When it comes to welding even the most experienced do-it-yourselfers pull back because it is commonly considered a difficult activity that must be left to specialists.
But if you are reading this article it means that you are among those daredevils who have decided to buy a soldering iron all for themselves and who now just have to figure out how to use it, hoping that it is not as complicated as many think.
By continuing to read this article you will discover that tin welding is indeed the most basic and that everyone, with the right precautions, can understand how to weld without too many complications.
But let’s start by trying to understand what tin is and what makes it the ideal metal for welding.
What is tin?
We talk about “tin welding” for convenience, but in reality, tin is not used in pure form but combined in an alloy with another metal, usually with copper or silver, depending on the application. But why exactly the pond?
Tin is a silver-colored metal that is often used to bond with other metals thanks to its characteristics: its extreme malleability, its high resistance to corrosion, oxidation and its low melting point, just below 232 ° C, which allows you to weld without avoiding the use of too complex systems or high amperage currents.
What is tin welding?
Tin welding consists in joining two metal elements using a third molten metal which is deposited along the seam of the two elements to be welded. A tin-based alloy is used which melts at a variable temperature between 195 and 325 ° C. When the metal solidifies, the soldering or brazing is complete.
This type of welding is widely used in the electronics field to connect the components of the boards, but also in electrical connections and to join large metal parts such as, for example, two sheets.
What do you need for tin soldering?
After understanding what tin is and how the welding that uses this metal is defined, we can move on to the next step, that is, to list the tools needed to finally proceed with welding. To be able to weld we need:
- Tin wire or rod
- Joints to be connected
The welder is a tool with an insulating handle, a copper alloy tip that is suitably heated by a resistor located inside. There are different types on the market: pistol, nail, mallet, with switch. But the choice of welder depends mainly on the type of work to be done.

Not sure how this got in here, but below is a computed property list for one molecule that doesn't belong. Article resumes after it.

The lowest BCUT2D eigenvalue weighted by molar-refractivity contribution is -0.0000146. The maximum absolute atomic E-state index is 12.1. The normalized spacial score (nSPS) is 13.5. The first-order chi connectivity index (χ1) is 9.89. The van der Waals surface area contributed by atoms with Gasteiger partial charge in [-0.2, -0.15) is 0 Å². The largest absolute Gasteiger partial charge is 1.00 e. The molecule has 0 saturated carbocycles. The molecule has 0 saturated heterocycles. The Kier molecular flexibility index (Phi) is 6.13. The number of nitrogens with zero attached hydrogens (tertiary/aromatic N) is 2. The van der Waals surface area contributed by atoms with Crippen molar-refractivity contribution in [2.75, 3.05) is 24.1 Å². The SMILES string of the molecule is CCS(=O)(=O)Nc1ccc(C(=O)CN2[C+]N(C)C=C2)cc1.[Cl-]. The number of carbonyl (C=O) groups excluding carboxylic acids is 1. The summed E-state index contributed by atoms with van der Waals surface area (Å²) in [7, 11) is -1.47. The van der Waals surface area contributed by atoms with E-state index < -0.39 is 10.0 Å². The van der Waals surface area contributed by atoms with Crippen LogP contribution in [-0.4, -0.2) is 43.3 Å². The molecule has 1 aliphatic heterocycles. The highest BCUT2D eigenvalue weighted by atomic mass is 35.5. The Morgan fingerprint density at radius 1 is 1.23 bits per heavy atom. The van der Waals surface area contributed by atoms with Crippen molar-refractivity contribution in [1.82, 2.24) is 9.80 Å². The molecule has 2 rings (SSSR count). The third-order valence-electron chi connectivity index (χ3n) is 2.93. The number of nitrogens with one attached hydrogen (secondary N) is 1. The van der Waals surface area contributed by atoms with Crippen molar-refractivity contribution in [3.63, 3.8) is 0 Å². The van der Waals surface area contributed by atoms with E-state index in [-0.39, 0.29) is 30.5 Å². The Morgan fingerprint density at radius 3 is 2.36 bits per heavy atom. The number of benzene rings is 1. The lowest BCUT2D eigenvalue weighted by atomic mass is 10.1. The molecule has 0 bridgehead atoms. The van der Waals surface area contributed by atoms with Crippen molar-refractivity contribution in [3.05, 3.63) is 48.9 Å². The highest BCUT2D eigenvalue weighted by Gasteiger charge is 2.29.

The tin alloys for welding are usually sold in the form of wire spools of varying thickness and with the core consisting of flux, solder paste or solder paste that serves to remove the oxide from the points to be welded.
THE joints to be connected it is precisely the two ends that must be welded.
How to solder with tin
Welding, regardless of the type of welder used, must be carried out carefully following a standard procedure that we could divide into 3 phases, the preparatory phase, the actual welding phase, and, finally, the final one:
1. Preparatory phase:
- Tin the tip by sanding it with abrasive and dipping it for a moment in the flux paste to prevent the tip from oxidizing and the molten tin dripping off the tip;
- Thoroughly clean the edges to be joined by sanding them to eliminate all traces of slag and apply a layer of deoxidizing paste on top;
2. Welding phase:
- Hold the tin wire with one hand and the soldering iron with the other;
- Approach the two edges to be joined to melt the tin and pour it directly on the joint of the two ends to be welded;
- Spread the molten tin well with the tip of the soldering iron;
- Keep the two parts firmly for at least ten seconds to give the tin time to cool down and then to carry out the welding.
3. Final phase:
- When the tip is still hot, remove the excess tin from the tip with a rag or paper;
- These instructions must be followed in case the ends to be joined are not excessively small. In this case, especially when it comes to the soldering of electronic components, the procedure becomes a bit more complicated because it is not necessary to pour too hot tin on the components as it could deteriorate them.
Read on and we will explain, step by step, how to solder small electronic components.
How to solder to tin in electronics
Tin soldering is the primary method of soldering small electronics components, and if you don’t pay proper attention, some elements could be damaged. Here then is well explained in detail how it is welded in these cases:
- Immerse the hot tip of the soldering iron in the flux jar;
- Hold the piece to be welded with the pliers to avoid burns during welding. The pliers act as a heat sink;
- Bring the tin wire close to the heated tip and wait a few seconds until a drop has formed;
- Carefully drop the drop of molten tin onto the electronic components to be soldered;
- Wait for the pond to condense.
Final tips and tricks
It is essential to take care of the soldering iron to prevent it from getting damaged. That’s how:
- If the tip of your soldering iron were to become black, it may be useful to use a file or an ammonium salt tablet to remove the oxidation.
- Another useful suggestion is to place the soldering iron on special support while working, keeping the tip well away from the table to avoid burns.
- Also, pay attention to the power cable. If the soldering iron accidentally touches it, it will melt it and cause a short circuit.
Finally, I advise you to get involved and use that soldering iron you bought to do some DIY work in your home. If you have perfectly understood how to solder with tin, with a little attention and precision, you will have all the tools you need to weld yourself, without the need to contact specialists.